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Letters to the Editor: Letter to the Editor

Lack of Evidence for Ceiling Effect for Buprenorphine Analgesia in Humans

Richardson, Michael G. MD; Raymond, Britany L. MD

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doi: 10.1213/ANE.0000000000003368
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To the Editor

Buprenorphine is increasingly supplanting methadone in medication-assisted pharmacotherapy in pregnant women with opioid use disorder, owing to its safety profile, administration convenience, and favorable maternal and neonatal outcomes. Chronic buprenorphine exposure renders common opioid analgesic modalities less effective, due to drug-induced cross-tolerance and buprenorphine’s unique pharmacologic properties. The report by Leighton and Crock1 is a valuable addition to the evidence base regarding the care of parturients who take buprenorphine chronically, as it highlights elements of effective management of postcesarean pain in this growing population.1

Buprenorphine’s safety is conferred by ceiling effects (flattening of the dose/effect curve) for respiratory depression, sedation, and subjective measures (ratings of euphoria/liking the drug), effects that distinguish it from methadone and other full opioid agonists.2 However, buprenorphine does not appear to exhibit a ceiling effect for analgesia3,4 as is commonly asserted. The detailed human pharmacologic studies conducted by Walsh et al,5 including the study cited by Leighton and Crock1 as evidence of an analgesic ceiling effect, did not actually examine any analgesic effects. A 2006 study of respiratory and analgesic effects of 2 incremental doses of buprenorphine in 20 healthy young volunteers confirmed a ceiling effect for respiration, but not for analgesia.3 Raffa et al4 reviewed 24 controlled clinical trials that compared the analgesic effect of buprenorphine with that of other opioid agonists (morphine, fentanyl, sufentanil, oxycodone). In 23 trials, buprenorphine produced equivalent or superior analgesia. The bell-shaped analgesia dose–response curve reported in some early rodent studies has thus far not been observed in subsequent animal studies nor in humans.4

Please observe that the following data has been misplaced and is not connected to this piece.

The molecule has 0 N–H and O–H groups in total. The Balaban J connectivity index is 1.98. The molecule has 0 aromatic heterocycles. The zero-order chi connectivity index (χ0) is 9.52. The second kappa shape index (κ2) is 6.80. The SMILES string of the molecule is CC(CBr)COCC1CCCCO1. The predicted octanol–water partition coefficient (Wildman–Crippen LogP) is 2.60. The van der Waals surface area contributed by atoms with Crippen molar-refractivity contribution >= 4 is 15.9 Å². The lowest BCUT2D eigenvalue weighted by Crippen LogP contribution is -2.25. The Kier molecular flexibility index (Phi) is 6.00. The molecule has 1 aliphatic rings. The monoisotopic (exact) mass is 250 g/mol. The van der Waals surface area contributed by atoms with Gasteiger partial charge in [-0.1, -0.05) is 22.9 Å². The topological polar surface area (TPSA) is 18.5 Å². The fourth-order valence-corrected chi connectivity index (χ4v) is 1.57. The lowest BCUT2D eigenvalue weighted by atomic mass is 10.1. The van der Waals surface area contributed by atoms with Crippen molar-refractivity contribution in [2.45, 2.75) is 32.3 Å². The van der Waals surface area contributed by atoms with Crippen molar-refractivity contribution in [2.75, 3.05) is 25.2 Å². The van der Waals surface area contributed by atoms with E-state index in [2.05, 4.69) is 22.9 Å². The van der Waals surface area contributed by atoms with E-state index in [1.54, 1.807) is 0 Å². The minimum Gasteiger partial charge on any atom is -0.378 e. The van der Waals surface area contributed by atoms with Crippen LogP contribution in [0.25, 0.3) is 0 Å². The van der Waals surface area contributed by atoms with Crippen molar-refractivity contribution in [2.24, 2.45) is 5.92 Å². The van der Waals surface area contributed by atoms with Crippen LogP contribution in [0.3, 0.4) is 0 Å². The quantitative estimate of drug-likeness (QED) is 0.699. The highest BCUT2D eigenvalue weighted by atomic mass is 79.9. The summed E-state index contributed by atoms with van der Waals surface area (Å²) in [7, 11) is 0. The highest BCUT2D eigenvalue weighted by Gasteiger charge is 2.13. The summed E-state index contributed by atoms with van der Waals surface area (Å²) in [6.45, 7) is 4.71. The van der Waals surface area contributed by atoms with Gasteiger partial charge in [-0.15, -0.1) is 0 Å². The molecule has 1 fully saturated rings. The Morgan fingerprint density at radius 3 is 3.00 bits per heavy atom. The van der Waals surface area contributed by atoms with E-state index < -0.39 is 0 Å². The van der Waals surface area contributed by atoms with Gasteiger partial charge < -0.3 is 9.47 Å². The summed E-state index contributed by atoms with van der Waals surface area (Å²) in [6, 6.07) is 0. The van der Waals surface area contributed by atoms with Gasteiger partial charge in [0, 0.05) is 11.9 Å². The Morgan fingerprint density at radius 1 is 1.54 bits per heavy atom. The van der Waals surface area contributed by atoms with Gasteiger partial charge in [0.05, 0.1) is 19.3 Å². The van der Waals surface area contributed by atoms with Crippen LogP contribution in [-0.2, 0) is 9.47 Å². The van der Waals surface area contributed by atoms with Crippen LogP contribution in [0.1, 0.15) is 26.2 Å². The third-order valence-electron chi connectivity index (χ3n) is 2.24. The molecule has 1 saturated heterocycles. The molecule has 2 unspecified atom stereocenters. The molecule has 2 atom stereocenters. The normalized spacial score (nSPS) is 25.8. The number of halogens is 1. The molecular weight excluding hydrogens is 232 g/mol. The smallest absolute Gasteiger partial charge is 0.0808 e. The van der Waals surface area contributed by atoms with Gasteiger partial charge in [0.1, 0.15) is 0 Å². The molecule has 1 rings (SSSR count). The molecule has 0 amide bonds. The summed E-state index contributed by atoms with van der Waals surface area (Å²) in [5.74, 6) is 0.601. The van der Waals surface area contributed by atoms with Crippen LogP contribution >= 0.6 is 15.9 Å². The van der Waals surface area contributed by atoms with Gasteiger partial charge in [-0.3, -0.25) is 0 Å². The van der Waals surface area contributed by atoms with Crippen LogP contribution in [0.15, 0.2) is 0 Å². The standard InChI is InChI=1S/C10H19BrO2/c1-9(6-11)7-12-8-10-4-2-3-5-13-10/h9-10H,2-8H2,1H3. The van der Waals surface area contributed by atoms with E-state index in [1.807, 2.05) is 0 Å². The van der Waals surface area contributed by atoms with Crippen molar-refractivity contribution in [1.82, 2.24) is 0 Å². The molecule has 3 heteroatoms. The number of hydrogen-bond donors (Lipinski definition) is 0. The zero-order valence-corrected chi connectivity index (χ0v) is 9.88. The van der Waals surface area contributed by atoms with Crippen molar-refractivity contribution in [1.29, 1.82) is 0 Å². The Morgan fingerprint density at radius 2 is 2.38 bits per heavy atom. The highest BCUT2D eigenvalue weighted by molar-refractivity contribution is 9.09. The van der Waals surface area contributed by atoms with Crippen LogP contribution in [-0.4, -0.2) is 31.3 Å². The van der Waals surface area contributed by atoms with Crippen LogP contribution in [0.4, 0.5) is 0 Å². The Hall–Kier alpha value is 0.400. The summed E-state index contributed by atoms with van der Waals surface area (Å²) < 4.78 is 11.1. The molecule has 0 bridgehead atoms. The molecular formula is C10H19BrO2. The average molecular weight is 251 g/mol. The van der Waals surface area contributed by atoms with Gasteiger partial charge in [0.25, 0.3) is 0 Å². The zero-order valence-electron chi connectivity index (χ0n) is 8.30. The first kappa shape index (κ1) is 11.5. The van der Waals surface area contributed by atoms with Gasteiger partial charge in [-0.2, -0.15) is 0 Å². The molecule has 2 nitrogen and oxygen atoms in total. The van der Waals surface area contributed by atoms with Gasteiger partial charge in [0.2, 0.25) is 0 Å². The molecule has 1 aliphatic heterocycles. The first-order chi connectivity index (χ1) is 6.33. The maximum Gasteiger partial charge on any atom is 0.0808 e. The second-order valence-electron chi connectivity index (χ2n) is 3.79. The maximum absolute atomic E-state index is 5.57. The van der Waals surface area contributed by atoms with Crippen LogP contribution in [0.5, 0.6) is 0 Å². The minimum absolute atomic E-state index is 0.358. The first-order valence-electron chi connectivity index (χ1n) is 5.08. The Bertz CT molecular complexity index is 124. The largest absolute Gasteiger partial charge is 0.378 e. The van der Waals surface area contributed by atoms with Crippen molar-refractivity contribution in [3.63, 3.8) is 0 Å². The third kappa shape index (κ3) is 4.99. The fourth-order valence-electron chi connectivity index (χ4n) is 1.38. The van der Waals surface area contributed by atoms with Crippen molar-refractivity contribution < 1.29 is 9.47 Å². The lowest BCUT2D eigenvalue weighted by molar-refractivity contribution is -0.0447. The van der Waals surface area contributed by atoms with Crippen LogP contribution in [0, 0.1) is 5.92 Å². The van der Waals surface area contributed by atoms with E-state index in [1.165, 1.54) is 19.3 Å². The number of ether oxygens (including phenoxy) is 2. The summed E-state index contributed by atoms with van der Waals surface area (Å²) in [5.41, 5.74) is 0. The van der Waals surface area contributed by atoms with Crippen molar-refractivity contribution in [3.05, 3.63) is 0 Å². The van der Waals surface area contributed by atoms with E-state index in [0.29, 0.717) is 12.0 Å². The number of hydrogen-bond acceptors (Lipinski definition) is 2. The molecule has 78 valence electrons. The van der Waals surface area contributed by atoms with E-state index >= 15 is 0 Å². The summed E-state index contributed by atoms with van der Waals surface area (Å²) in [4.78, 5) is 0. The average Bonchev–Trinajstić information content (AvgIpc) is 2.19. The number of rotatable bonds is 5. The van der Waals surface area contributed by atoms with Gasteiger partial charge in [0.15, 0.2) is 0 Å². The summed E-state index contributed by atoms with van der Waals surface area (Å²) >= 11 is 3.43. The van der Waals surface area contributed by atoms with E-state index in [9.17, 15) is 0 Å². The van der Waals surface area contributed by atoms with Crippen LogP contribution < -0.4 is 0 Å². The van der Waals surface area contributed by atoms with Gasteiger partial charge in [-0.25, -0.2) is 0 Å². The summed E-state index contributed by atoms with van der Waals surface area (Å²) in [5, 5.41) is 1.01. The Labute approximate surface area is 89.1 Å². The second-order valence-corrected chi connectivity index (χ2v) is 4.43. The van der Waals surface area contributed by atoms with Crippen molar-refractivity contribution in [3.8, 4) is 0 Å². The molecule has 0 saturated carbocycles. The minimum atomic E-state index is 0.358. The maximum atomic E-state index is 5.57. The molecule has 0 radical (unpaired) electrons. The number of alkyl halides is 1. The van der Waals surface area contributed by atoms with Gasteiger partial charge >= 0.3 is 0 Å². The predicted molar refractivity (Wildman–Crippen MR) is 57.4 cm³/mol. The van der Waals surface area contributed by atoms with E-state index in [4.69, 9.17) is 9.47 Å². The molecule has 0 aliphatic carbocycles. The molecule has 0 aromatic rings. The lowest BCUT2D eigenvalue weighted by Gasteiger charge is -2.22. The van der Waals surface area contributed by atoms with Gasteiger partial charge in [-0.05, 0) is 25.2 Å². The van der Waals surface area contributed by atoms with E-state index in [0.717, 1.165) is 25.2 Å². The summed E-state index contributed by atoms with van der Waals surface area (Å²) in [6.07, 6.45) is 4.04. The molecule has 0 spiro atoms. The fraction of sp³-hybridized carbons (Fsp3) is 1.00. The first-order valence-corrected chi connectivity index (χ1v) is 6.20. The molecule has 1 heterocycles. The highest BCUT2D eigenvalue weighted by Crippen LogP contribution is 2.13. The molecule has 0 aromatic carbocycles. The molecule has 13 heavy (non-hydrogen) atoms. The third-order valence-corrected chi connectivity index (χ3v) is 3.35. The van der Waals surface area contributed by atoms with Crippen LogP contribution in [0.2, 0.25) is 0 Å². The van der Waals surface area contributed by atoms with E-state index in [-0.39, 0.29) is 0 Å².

The notion of a ceiling effect for buprenorphine analgesia may persist for several reasons. These include its ceiling effect for nonanalgesic effects, its long half-life and high receptor affinity, its ability to both precipitate and suppress withdrawal in the presence of chronic opioid use (depending on the particular opioid, dose, and duration since last administration), and the common use of the term “opioid-blocking” to describe one of its greatest therapeutic benefits, namely cross-tolerance and attenuation of responses to other opioids (which is distinct from a particular mechanism, such as pharmacologic antagonism).2 We think that clarity and precision regarding buprenorphine’s analgesic effects are vital, given the perioperative management implications for those taking the drug.

Michael G. Richardson, MD
Britany L. Raymond, MD
Department of Anesthesiology
Vanderbilt University Medical Center
Nashville, Tennessee
[email protected]


1. Leighton BL, Crock LWCase series of successful postoperative pain management in buprenorphine maintenance therapy patients. Anesth Analg. 2017;125:1779–1783.
2. Walsh SL, Eissenberg TThe clinical pharmacology of buprenorphine: extrapolating from the laboratory to the clinic. Drug Alcohol Depend. 2003;70:S13–S27.
3. Dahan A, Yassen A, Romberg R, et al.Buprenorphine induces ceiling in respiratory depression but not in analgesia. Br J Anaesth. 2006;96:627–632.
4. Raffa RB, Haidery M, Huang HM, et al.The clinical analgesic efficacy of buprenorphine. J Clin Pharm Ther. 2014;39:577–583.
5. Walsh SL, Preston KL, Bigelow GE, Stitzer MLAcute administration of buprenorphine in humans: partial agonist and blockade effects. J Pharmacol Exp Ther. 1995;274:361–372.
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